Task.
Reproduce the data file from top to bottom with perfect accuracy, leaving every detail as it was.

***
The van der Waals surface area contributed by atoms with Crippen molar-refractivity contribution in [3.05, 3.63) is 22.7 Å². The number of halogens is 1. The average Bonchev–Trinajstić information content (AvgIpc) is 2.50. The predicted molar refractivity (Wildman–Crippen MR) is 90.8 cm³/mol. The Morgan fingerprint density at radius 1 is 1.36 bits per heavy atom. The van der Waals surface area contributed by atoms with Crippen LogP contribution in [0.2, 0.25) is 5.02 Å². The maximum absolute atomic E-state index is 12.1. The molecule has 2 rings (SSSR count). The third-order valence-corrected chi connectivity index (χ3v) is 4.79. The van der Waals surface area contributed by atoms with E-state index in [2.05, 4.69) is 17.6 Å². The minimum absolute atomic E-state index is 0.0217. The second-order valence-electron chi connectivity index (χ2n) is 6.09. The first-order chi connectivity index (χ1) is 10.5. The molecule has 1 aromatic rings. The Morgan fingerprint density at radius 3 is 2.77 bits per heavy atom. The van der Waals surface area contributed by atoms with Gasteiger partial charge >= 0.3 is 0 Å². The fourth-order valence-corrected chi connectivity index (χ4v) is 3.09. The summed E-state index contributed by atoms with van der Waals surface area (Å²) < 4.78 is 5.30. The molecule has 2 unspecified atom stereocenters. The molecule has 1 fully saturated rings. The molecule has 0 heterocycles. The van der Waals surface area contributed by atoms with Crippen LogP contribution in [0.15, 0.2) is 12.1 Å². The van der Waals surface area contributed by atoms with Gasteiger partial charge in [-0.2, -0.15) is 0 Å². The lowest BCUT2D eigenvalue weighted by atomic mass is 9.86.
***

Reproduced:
The van der Waals surface area contributed by atoms with Crippen molar-refractivity contribution in [3.05, 3.63) is 22.7 Å². The number of halogens is 1. The average Bonchev–Trinajstić information content (AvgIpc) is 2.50. The predicted molar refractivity (Wildman–Crippen MR) is 90.8 cm³/mol. The Morgan fingerprint density at radius 1 is 1.36 bits per heavy atom. The van der Waals surface area contributed by atoms with Crippen LogP contribution in [0.2, 0.25) is 5.02 Å². The maximum absolute atomic E-state index is 12.1. The molecule has 2 rings (SSSR count). The third-order valence-corrected chi connectivity index (χ3v) is 4.79. The van der Waals surface area contributed by atoms with E-state index in [2.05, 4.69) is 17.6 Å². The minimum absolute atomic E-state index is 0.0217. The second-order valence-electron chi connectivity index (χ2n) is 6.09. The first-order chi connectivity index (χ1) is 10.5. The molecule has 1 aromatic rings. The Morgan fingerprint density at radius 3 is 2.77 bits per heavy atom. The van der Waals surface area contributed by atoms with Gasteiger partial charge >= 0.3 is 0 Å². The fourth-order valence-corrected chi connectivity index (χ4v) is 3.09. The summed E-state index contributed by atoms with van der Waals surface area (Å²) < 4.78 is 5.30. The molecule has 2 unspecified atom stereocenters. The molecule has 1 fully saturated rings. The molecule has 0 heterocycles. The van der Waals surface area contributed by atoms with Crippen LogP contribution in [0.15, 0.2) is 12.1 Å². The van der Waals surface area contributed by atoms with Gasteiger partial charge in [-0.2, -0.15) is 0 Å². The lowest BCUT2D eigenvalue weighted by atomic mass is 9.86.